Trust me. You don’t need to wear a mask.
(We don’t have any masks.)
Trust me. You need to wear a mask.
(Now we have masks.)
Covid is not subject to aerosol transmission.
(We have absolutely no basis in fact for saying this.)
Covid is subject to aerosol transmission.
(The science has evolved.) [Huh?]
Politician: The vaccine will eliminate the virus.
(Scientist: That’s not what I said, sir.)
You need to wait 12 weeks between vaccinations.
(We don’t have enough doses.)
Surprise! You should accelerate your second dose.
(New shipment just arrived.)
Pfizer and Moderna vaccines are interchangeable.
(We’re low on Pfizer.)
People between 18 and 24 should not take Moderna because of risks to the heart.
(Oops! Our bad… but you should trust us.)
[I don’t trust you.]
Is it any wonder that people don’t trust what policymakers say? Let’s fully acknowledge that Covid has been a moving target and that, speaking honestly, nobody knew what was coming. Here’s the thing, though. If you don’t know, don’t be afraid to say that you don’t know. The need for appearance of certainty does not outweigh the need to be honest. Don’t make decisions that cannot be supported by facts… or at least admit that you’re making imperfect decisions based on imperfect information. People (well most of us) are not stupid. We can tell when you’re lying. Caught once in a lie, your trust currency is seriously depleted if not entirely lost.
Almost as bad as dishonesty in messaging is the drawing of conclusions not supported by facts. In April of 2020, the World Health Organization reported that there was, “currently no evidence that people who have recovered from COVID-19 and have antibodies are protected from a second infection.”
At the time, hence the word “currently,” this was true. It was also an important fact to consider in the implementation of vaccination programs. In the absence of evidence (a.k.a.: imperfect information) we are regularly forced to make imperfect decisions. Science was not yet in possession of a basis for concluding that natural immunity played a reliable role in protecting us from repeat infection. At the same time, absence of evidence does not mean absence of existence. Yet, for policymakers, “currently no evidence” was translated to “previous infection offers no protection”.
Time after time, I listened to the talking heads of government policy either outright lying or avoiding the question when asked about protection from natural immunity. When challenged as to whether natural immunity from previous infection conferred comparable protection to vaccination, I repeatedly heard the answer, “a person who has recovered from Covid and has been double vaccinated is better protected than the person who has recovered from Covid and has not been double vaccinated.” Listening carefully, the question was clearly not answered. What about the person who has recovered from Covid and not been vaccinated compared to someone who did not contract the virus but has been vaccinated? Repeatedly, policymakers refuse to answer that question. You’ve got to get the vaccine. You’ve got to get the vaccine. You’ve got to get the vaccine.
I should point out here that I got the vaccine, twice. I’m a believer in vaccines. My first shot was in late April. The very next day, I was exposed to the virus… before the vaccine could take effect. Two weeks later, I was in an ambulance with Covid and a blood-oxygen level of 84% on my way to the hospital. For the record, 84% oxygen saturation is dangerously low. I’m relatively fit, am able to play hockey for 90 minutes every week, have no underlying conditions, and have a normal blood-oxygen reading of 99%.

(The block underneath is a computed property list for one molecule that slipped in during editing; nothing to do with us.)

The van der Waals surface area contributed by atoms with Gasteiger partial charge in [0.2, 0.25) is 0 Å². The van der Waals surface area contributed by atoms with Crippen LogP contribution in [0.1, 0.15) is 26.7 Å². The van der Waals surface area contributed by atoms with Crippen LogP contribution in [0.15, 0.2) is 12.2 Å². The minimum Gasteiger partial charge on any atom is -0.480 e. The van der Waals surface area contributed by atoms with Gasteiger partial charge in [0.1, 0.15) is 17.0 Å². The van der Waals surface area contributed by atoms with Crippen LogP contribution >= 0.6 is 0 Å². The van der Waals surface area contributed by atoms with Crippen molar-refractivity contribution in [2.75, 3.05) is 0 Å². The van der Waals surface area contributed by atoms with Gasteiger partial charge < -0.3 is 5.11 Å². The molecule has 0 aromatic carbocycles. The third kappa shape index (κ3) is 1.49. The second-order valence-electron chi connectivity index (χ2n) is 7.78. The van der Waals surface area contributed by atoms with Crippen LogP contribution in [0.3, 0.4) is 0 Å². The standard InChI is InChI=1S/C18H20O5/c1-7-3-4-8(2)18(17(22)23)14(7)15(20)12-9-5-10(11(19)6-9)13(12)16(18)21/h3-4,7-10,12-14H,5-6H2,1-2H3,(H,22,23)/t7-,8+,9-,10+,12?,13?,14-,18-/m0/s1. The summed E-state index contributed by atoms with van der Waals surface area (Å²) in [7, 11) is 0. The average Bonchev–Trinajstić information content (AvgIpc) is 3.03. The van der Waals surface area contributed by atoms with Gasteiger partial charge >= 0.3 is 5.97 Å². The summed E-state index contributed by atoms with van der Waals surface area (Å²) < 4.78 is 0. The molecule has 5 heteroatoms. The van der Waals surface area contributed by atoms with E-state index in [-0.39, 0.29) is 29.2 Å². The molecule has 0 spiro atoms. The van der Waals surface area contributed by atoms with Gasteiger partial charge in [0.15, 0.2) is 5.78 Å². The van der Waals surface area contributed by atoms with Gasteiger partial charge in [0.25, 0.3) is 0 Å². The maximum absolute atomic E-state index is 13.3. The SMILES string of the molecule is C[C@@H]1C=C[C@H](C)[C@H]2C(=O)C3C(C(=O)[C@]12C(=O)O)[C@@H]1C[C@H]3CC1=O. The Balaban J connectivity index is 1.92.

Was the proximity of my virus exposure to the time of my first vaccine shot a ‘springboard’ on my immune system? We’ll never know. A devotee of the flu vaccine (14 years with no flu, after 50 years of annual crashes), I dutifully got the second shot in July and will soon have the booster.
Am I, as double vaccinated and recovered-from-Covid, super-protected? That’s what they’re saying, but who knows? Is more better? Not when we’re talking about lawn fertilizer, it’s not. Maybe there’s a diminishing or even negative return involved here. How much greater protection do I have from the vaccination in addition to my natural immunity? The governments of Canada and the United States are in unison… and almost in isolation… with the broad-sweeping message that previous infection does not protect from future infection. This is not the policy across Europe, as just one example, where proof of recovery from the virus affords equal status to full vaccination.
From Politico, November 12, 2021:
“The [European] pass demonstrates that its holder is fully vaccinated, has recovered from infection or has recently tested negative for COVID-19.” (Link)
Over the past 12 months, study after study has supported the conclusion that previous infection confers at least the same level of protection against breakthrough infection as offered by double vaccination.
As reported regularly by those at the podium, science evolves. For certain, it does. Why, in the face of evolving science, then, do policymakers not adapt to new evidence? Adaptability, in my view, will prove to be the most critical of 21st century skills, for all of us, including our children, ourselves, and our policymakers.
An article in The Washington Post (linked below) suggests that the government is afraid that, if people understand that contracting the virus offers more protection against the virus than vaccination, they will opt to contract the virus instead. In short, the government has concluded that people are stupid enough to purposefully risk death as a means to reduce the risk of death. Huh?